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Many animal shelters have temporarily closed their doors amid the coronavirus pandemic but officials are urging people to make appointments to adopt or temporarily foster the overwhelming number of animals in their care.

Although the Los Angeles County Department of Animal Care and Control decided to temporarily shut down its seven locations, shelters are still taking care of pets and are hoping to find homes for them — even if it’s temporary.

When the department closed its doors, it reached out to more than 400 adoption partners, asking for help getting the animals out of the shelter and into homes.

“Since everybody’s doing the social distancing and spending so much time in their homes, it’s a great opportunity to bring an animal into your home and foster it,” Frank Corvino, deputy director of the county’s Department of Animal Care and Control, said.

The department created a five-step “quick foster program” to help the overwhelming numbers of animals in its care get adopted.

“Literally, pull into the care center. You don’t even have to get out of your car and we give you the animal and the supplies for the fostering,” Corvino said.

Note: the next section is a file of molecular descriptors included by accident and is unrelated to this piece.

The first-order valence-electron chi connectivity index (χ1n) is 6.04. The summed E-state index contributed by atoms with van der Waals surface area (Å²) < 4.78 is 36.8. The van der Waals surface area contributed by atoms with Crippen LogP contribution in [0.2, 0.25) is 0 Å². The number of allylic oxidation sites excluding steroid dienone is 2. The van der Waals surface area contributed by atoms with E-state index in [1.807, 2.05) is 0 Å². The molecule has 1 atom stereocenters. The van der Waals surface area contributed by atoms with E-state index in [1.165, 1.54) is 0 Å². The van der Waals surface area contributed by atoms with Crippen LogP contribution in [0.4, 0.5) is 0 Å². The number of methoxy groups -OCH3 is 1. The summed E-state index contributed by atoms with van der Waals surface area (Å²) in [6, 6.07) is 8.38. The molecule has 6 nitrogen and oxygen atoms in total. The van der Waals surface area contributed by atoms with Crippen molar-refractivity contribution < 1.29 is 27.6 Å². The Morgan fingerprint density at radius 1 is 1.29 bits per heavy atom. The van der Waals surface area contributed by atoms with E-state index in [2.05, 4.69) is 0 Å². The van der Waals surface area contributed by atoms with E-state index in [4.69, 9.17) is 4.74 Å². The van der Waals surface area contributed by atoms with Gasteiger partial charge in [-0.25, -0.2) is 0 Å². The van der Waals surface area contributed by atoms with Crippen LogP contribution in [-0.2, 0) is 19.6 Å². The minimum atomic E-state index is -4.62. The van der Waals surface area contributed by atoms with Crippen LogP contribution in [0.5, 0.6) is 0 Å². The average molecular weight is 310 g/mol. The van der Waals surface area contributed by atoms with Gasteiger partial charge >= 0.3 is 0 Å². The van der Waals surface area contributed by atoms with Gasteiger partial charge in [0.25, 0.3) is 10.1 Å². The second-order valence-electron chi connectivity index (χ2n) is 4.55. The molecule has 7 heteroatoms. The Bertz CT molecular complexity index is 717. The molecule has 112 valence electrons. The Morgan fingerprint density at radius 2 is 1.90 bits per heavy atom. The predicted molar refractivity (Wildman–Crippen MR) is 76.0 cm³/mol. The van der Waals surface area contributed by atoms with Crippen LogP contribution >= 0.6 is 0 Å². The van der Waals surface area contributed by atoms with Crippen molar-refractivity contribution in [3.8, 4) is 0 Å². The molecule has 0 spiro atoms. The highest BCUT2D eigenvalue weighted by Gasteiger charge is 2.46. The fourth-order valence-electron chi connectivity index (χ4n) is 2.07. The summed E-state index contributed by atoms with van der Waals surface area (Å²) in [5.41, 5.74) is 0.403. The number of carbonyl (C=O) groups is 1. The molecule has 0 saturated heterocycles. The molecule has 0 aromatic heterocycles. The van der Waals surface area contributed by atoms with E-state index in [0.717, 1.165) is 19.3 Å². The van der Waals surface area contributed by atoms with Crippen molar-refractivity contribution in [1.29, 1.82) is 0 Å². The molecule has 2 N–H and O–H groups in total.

The county has dedicated staff to help with incoming foster applications so it can get animals out of the shelters and into homes quickly.

L.A. Animal Services also decided to shut down its six city shelters and limit the number of people in the buildings due to the mayor’s strict safety guidelines.

“We want people to know that we do have staff on hand 24/7 who are there with the animals,” said Agnes Sibal-Von Debschitz of the city agency. “They’re still being taken care of.”

However, animals that are severely ill or injured are at risk of getting euthanized.

Like the county department, the city’s Animal Services is also looking for people to foster and adopt pets, particularly for medium-to-large dogs. Completed applications can be emailed to

Those who find a pet while the shelters are closed are being asked to try to keep them if they can. The county asks people to post the pet on the Shadow app. Animal Services has a “Shelter-at-Home” program.

Animals Services says that if a pet is sick, injured or is left behind when the owner passes away, the agency will take the animal by appointment only.

Those who find themselves out of work and cannot afford pet food can email